Birmingham police are investigating a homicide Monday night at the Tom Brown Village housing authority in Avondale. Sgt. Bryan Shelton said officers received a call around 10:40 p.m. about a person shot in the 500 block of 41st Street North. A man was found in the courtyard with gunshot wounds. He was transported to the hospital, where Shelton said he later died. The victim's name has not been released, but investigators believe the victim was in his mid-20s.
Clay-Chalkville High student enrollment numbers: Out of 1,419 students, 61 percent are black and 32 percent are white. Kameryn Thigpen’s comments could illustrate why only 38.7 percent of black students in Jefferson County Schools are enrolled in Advanced Placement (AP) classes, according to the latest 2013 survey from the U.S. Department of Education’s Civil Rights Data Collection. She noticed the racial disparity herself as she started taking advanced classes.
A Decatur woman was killed in a multi-vehicle wreck Friday night on Interstate 565, Huntsville police said. Sandra Boxx, 76, was a passenger in one of the vehicles involved in the initial three-vehicle wreck near the Mooresville Road exit, Lt. Stacy Bates said. He said four additional minor accidents occurred in the same area because motorists were observing the fatal accident. The east and westbound lanes were shut down for a few hours due to the wrecks.
Muck Rack makes it simple to find people, tweets, or articles that mention any name, keyword, company, hashtag etc. We've compiled this guide to help you make the most of your search.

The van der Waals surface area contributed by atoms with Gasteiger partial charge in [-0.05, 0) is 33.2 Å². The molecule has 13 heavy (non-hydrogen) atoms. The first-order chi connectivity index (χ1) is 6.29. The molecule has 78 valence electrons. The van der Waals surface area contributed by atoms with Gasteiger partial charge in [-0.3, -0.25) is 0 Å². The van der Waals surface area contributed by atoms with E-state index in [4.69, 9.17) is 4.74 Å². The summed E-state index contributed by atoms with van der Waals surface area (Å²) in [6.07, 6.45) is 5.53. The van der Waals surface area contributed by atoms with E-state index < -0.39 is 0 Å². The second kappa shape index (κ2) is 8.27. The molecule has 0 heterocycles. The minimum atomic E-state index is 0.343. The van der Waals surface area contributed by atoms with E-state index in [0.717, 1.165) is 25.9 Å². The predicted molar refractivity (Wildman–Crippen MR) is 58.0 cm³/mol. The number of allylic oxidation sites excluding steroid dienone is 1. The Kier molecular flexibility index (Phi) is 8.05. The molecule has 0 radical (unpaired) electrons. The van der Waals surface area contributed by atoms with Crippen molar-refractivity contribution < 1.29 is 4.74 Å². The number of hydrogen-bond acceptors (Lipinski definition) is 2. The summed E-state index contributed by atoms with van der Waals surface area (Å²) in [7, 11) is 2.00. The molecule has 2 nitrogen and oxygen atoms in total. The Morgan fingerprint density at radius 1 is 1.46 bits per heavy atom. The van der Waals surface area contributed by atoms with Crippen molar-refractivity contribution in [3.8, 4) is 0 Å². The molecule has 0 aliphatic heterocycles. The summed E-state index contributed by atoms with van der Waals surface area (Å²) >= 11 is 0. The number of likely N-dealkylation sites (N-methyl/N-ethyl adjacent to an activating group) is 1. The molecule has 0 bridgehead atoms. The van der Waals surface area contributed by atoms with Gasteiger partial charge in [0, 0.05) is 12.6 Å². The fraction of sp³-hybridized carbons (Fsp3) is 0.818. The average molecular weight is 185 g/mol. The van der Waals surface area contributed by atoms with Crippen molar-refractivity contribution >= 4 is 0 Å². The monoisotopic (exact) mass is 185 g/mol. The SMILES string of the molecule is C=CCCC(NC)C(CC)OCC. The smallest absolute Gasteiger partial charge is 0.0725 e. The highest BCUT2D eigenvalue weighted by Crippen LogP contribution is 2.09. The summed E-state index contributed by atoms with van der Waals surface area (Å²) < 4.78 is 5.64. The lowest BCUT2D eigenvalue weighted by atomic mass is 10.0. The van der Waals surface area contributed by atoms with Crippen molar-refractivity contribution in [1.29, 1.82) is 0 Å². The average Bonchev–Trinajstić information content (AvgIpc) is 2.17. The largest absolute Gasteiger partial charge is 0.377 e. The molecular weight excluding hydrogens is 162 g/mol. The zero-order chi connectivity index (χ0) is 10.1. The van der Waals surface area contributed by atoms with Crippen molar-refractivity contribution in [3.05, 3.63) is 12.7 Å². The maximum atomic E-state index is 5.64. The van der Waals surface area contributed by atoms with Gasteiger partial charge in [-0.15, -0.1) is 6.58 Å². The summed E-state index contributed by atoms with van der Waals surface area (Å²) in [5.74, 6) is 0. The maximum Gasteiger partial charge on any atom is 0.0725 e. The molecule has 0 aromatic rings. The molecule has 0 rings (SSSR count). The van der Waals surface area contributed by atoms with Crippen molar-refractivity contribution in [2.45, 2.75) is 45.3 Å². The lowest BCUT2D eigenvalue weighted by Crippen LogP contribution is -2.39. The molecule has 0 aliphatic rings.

Selecting a term
Start searching tweets, articles from media outlets, articles mentioned in tweets, journalists'
names, titles and bios with some suggested searches:
Companies or Topics (e.g. iPhone, Microsoft)
Phrases (e.g. "cloud computing") — use quotes to keep the terms together
Twitter handles (e.g. @username) — returns those who have mentioned or replied to
Names (e.g. "David Pogue")
Hashtags (e.g. #sxsw, #london2012)
Bio details (e.g. vegan, Olympics, father)
Muck Rack's Advanced Search allows for many boolean operators.
Find results that mention multiple specified terms, use AND or
+. For example, ensure each result contains both Elon Musk and Mark Zuckerberg by
searching Obama AND Romney or Obama + Romney.
Use the operators OR or , to broaden your search when you'd like either of
multiple terms to appear in results. (This is the default behavior of our search when no operators
are used.) For example, search for democrat OR republican to find results that refer to
Democrats and/or Republicans.
Use NOT or - to subtract results from your search. For
example, searching Disney will yield results about the Walt Disney Company as well as Walt Disney
World Resort. To exclude mentions of Disney World, search for Disney -World or Disney
When using one of these operators with a phrase, enclose it in quotation marks. For example, you can
find results about smartphones excluding Apple's iPhone 4S by searching smartphone -"iPhone
Exact case matching or punctuation
If you're searching for a brand name or keyword that relies on specific punctuation marks or capitalization, you can
find results that match your exact query by adding matchcase: before the keyword you're searching for, like matchcase:E*TRADE .
Use parentheses to separate multiple
boolean phrases. For example, to find journalists talking about having fun in Disney World or
Disneyland, search for ("disney world" OR disneyland) AND fun.
An asterisk can be used to search for any variation of a root word truncated by the asterisk. For example, searching for admin* will return results for administrator, administration, administer, administered, etc.
A near operator is an AND operator where you can control the distance between the words. You can vary the distance the near operation uses by adding a forward slash and number (between 0-99) such as strawberries NEAR/10 "whipped cream", which means the strawberries must exist within 10 words of "whipped cream".